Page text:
The Unreal Warfare engine is truly a
sight to behold, and nowhere does it look better than the long-awaited FPS Unreal Episode
II. The Warfare engine handles increased polygons for organic surfaces, allowing an
unprecedented level of detail. Blood flows inside the translucent veins of a planet-sized
creature, while spores orbiting the planet crawl with life. The particle system does a
magnificent job rendering the sprites that live inside that giant creature, as well as the
trails on weapons. Rockets cut through smoke, pushing it aside as they stir the air. A
freight elevator in the first mission contains more polygons than all of Unreal.
Stunning as they are,
graphics are just the beginning. You play an ex-marine turned cop who keeps order on the
star ship Atlantis. When the action begins to heat up, your combat experience comes in
handy through thirteen missions and over thirty levels on ten different planets. The
briefings for these missions happen in real time, and theyre delivered by characters
that look absolutely fabulous as their eyes move to track you and their heads turn.
Cinematics rendered in real time move you from the briefing into game play, where you
investigate the strange behavior of a group of soldiers on what is supposed to be a
reconnaissance mission--until things get ugly. Thats when you pick up one of more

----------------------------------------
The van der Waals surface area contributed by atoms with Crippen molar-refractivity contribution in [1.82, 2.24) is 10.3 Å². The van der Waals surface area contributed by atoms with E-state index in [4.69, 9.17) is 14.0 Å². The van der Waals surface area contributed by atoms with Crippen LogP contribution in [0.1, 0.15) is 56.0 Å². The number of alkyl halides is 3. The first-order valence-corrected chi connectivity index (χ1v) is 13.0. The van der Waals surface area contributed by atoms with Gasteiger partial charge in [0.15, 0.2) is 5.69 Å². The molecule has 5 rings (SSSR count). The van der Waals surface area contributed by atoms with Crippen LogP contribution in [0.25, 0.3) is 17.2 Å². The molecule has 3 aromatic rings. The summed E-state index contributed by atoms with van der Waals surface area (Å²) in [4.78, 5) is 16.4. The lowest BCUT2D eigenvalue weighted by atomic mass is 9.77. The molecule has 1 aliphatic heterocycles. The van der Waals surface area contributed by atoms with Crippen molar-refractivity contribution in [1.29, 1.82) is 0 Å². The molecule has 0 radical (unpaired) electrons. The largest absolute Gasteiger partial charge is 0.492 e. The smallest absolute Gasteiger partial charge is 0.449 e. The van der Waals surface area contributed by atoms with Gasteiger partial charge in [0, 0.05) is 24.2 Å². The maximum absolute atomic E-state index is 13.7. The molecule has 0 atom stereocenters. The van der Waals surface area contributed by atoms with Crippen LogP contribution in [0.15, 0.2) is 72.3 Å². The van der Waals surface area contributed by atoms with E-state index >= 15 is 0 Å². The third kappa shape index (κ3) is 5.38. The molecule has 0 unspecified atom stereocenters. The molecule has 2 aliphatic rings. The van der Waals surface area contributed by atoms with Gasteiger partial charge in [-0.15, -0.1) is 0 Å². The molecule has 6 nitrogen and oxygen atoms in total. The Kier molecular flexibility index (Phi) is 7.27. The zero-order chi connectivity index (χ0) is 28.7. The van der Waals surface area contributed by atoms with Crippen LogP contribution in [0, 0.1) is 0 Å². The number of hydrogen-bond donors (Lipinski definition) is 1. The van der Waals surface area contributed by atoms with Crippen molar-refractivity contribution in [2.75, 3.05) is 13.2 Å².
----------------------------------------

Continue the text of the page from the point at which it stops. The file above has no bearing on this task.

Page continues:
than fourteen different weapons, from familiar machine guns through alien hardware, and
Episode II offers an innovative approach to game play by taking you out of the cramped
corridors and buildings common to FPSs and providing Serious Sam-like fields and savannas.
Each of the ten planets has unique flora and fauna, as well as individualized
environments. Vertical space is as prevalent and well used as horizontal. There are also
different styles of game play, from offensive invasion and recovery missions through
defensive perimeter protection. A new battery of monsters further mixes things up by
providing fresh challenges that demand innovative strategies. For example, a pack of
benign-seeming droids is actually a unit of repair robots that fixes the tougher enemies,
making it necessary to plan not only how to kill your opponents but also keep them dead.
The AI looks
exceptional in this title, with enemies ducking behind cover and otherwise using their
advantages. Human opponents act human, while alien and robotic opponents act otherwise.
The result is a consistency that makes the whole game more believable. The atmosphere is
further enhanced by dynamic music that changes according to game play, so that firefights
produce a more urgent tempo while sneaking through hallways causes softer sounds. These
and other factors are sure to make level replayability strong, so that the 20-30 hours of
game play is just the beginning. Note, however, that this title wont feature
multi-player supportpick up Unreal Tournament 2003 for that.
Unreal Episode II might make enemies for its hardware requirementsas of this
writing, designers were reporting minimum system requirements including a TNL 3D capable
graphics card, meaning GeForce 2 or higher. This will probably force a lot of fans to
upgrade their video hardware, but rest assured that Unreal Episode II will be worth it.